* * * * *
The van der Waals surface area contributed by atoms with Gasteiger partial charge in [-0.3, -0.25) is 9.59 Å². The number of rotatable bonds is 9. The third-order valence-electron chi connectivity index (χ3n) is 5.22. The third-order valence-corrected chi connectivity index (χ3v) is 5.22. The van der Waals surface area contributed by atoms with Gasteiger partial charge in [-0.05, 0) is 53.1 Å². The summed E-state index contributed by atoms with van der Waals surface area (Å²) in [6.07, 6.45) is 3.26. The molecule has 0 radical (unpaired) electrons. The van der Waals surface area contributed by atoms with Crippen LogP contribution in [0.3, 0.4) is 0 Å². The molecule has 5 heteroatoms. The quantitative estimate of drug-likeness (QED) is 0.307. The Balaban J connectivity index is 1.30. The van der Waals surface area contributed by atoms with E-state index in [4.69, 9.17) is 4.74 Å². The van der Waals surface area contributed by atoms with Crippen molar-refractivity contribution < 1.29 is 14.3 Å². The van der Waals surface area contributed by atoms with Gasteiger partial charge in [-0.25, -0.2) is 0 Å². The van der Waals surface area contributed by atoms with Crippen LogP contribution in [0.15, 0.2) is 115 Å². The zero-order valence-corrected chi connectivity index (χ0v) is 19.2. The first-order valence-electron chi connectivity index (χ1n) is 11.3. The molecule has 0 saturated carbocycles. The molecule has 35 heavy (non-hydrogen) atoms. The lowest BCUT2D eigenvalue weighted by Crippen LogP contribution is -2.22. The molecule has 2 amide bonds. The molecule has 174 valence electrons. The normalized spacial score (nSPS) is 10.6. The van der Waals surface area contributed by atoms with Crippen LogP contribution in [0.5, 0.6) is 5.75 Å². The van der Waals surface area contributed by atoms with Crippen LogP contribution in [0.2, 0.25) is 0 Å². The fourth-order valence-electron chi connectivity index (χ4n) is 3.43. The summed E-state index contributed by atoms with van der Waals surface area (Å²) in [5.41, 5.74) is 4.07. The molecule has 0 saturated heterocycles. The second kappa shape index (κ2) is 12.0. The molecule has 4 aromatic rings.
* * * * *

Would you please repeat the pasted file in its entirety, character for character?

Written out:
The van der Waals surface area contributed by atoms with Gasteiger partial charge in [-0.3, -0.25) is 9.59 Å². The number of rotatable bonds is 9. The third-order valence-electron chi connectivity index (χ3n) is 5.22. The third-order valence-corrected chi connectivity index (χ3v) is 5.22. The van der Waals surface area contributed by atoms with Gasteiger partial charge in [-0.05, 0) is 53.1 Å². The summed E-state index contributed by atoms with van der Waals surface area (Å²) in [6.07, 6.45) is 3.26. The molecule has 0 radical (unpaired) electrons. The van der Waals surface area contributed by atoms with Crippen LogP contribution in [0.3, 0.4) is 0 Å². The molecule has 5 heteroatoms. The quantitative estimate of drug-likeness (QED) is 0.307. The Balaban J connectivity index is 1.30. The van der Waals surface area contributed by atoms with E-state index in [4.69, 9.17) is 4.74 Å². The van der Waals surface area contributed by atoms with Crippen molar-refractivity contribution < 1.29 is 14.3 Å². The van der Waals surface area contributed by atoms with Gasteiger partial charge in [-0.25, -0.2) is 0 Å². The van der Waals surface area contributed by atoms with Crippen LogP contribution in [0.15, 0.2) is 115 Å². The zero-order valence-corrected chi connectivity index (χ0v) is 19.2. The first-order valence-electron chi connectivity index (χ1n) is 11.3. The molecule has 0 saturated carbocycles. The molecule has 35 heavy (non-hydrogen) atoms. The lowest BCUT2D eigenvalue weighted by Crippen LogP contribution is -2.22. The molecule has 2 amide bonds. The molecule has 174 valence electrons. The normalized spacial score (nSPS) is 10.6. The van der Waals surface area contributed by atoms with Crippen LogP contribution in [0.5, 0.6) is 5.75 Å². The van der Waals surface area contributed by atoms with Crippen LogP contribution in [0.2, 0.25) is 0 Å². The fourth-order valence-electron chi connectivity index (χ4n) is 3.43. The summed E-state index contributed by atoms with van der Waals surface area (Å²) in [5.41, 5.74) is 4.07. The molecule has 0 saturated heterocycles. The second kappa shape index (κ2) is 12.0. The molecule has 4 aromatic rings.